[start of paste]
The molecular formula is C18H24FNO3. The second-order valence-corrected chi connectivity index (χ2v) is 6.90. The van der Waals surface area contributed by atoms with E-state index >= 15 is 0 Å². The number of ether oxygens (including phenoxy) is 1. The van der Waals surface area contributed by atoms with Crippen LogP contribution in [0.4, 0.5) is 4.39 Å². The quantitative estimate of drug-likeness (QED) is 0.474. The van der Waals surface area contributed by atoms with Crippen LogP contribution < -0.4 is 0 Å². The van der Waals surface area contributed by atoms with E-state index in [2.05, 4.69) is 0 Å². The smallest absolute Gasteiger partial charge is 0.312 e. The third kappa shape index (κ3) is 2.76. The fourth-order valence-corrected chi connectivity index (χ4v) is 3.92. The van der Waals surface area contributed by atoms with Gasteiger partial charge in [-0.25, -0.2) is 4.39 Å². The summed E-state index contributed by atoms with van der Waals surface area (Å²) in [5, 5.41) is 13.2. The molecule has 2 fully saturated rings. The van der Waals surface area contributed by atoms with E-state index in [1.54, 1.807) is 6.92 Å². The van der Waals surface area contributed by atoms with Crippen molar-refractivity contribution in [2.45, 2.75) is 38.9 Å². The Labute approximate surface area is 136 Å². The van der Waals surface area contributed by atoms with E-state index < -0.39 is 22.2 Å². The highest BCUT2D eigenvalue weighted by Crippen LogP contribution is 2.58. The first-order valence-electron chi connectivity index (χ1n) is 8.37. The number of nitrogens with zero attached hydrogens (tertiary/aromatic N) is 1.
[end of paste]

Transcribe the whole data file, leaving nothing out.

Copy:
The molecular formula is C18H24FNO3. The second-order valence-corrected chi connectivity index (χ2v) is 6.90. The van der Waals surface area contributed by atoms with E-state index >= 15 is 0 Å². The number of ether oxygens (including phenoxy) is 1. The van der Waals surface area contributed by atoms with Crippen LogP contribution in [0.4, 0.5) is 4.39 Å². The quantitative estimate of drug-likeness (QED) is 0.474. The van der Waals surface area contributed by atoms with Crippen LogP contribution < -0.4 is 0 Å². The van der Waals surface area contributed by atoms with E-state index in [2.05, 4.69) is 0 Å². The smallest absolute Gasteiger partial charge is 0.312 e. The third kappa shape index (κ3) is 2.76. The fourth-order valence-corrected chi connectivity index (χ4v) is 3.92. The van der Waals surface area contributed by atoms with Gasteiger partial charge in [-0.25, -0.2) is 4.39 Å². The summed E-state index contributed by atoms with van der Waals surface area (Å²) in [5, 5.41) is 13.2. The molecule has 2 fully saturated rings. The van der Waals surface area contributed by atoms with E-state index in [1.54, 1.807) is 6.92 Å². The van der Waals surface area contributed by atoms with Crippen molar-refractivity contribution in [2.45, 2.75) is 38.9 Å². The Labute approximate surface area is 136 Å². The van der Waals surface area contributed by atoms with E-state index < -0.39 is 22.2 Å². The highest BCUT2D eigenvalue weighted by Crippen LogP contribution is 2.58. The first-order valence-electron chi connectivity index (χ1n) is 8.37. The number of nitrogens with zero attached hydrogens (tertiary/aromatic N) is 1.